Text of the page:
But, as much as I – and maybe you – have struggled with a personal or professional life that have been painfully disappointing and faced, every day, the darkening of the world news, we have stayed the course and we deserve to celebrate that.

I have always said that I am personally most inspired by moments of gratitude found in the darkest hour.  And frankly life is always a dance with adversity as much as it is with ease and joy.  We started this journey of gratitude on Facebook when I was terribly ill.  Daily gratitude practice helped me to overcome that challenge and to inspire others.  Internal challenges are not as cut and dried and progress as easy to see as when it is when the issue is physical.  I understand that.  And yet, we are still here.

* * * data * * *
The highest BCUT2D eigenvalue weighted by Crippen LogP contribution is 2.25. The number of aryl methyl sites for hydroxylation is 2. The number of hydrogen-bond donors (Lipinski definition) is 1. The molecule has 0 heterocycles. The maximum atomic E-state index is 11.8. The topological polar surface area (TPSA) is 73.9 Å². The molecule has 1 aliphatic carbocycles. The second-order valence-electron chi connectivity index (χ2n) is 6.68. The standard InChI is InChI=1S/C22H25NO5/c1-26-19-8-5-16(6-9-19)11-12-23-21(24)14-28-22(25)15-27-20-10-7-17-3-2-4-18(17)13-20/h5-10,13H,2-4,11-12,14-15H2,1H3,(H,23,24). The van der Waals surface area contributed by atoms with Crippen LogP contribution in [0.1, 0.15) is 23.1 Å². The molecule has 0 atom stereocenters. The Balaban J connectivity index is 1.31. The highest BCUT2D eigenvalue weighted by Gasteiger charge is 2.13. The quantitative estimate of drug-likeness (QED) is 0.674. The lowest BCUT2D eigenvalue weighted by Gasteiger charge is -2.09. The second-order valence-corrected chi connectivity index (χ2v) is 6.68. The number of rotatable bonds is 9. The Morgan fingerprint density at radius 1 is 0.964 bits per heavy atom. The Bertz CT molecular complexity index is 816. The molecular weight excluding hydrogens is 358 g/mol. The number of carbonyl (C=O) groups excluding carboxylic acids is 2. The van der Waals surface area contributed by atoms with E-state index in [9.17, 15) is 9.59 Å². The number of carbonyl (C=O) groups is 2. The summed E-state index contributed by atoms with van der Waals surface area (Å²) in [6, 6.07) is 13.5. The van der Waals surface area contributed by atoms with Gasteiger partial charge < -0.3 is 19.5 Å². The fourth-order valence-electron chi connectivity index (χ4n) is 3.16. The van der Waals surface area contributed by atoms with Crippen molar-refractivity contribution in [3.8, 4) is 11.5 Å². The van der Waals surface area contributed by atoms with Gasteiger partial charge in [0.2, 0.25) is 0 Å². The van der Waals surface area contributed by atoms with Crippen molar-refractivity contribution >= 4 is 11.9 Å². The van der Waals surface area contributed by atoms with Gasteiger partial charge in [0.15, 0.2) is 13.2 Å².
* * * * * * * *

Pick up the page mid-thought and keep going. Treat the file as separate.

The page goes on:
We are all still here!

I have learned that frequent practice is essential in difficult times.  During the year, I returned to a daily practice on Facebook, with friends, and I’m sorry that I was not in a place to be able to write publicly as much as I would have wished I could.  Most of us are not able to give our best when we are struggling and I urge you to go gently with yourselves in your own times of sorrow.

I have also learned that grief is a lonely place.

I have faced judgement for being depressed or angry or for experiencing anxiety this year.  Not for the experience itself, but because it stretched on too long for the patience of others.  When someone dies, people are, for example, sympathetic for the first week following the loss.  But compassion fades.  From experience, those who are in touch with their loss and their emotions surrounding loss do not generally get over it within a week, or even a year.  It is usually that second week, second month,  and second year that is the loneliest for those who are struggling to put their life together again after the shock of a loss.  When one has truly grieved a loss, life will never, ever be the same again.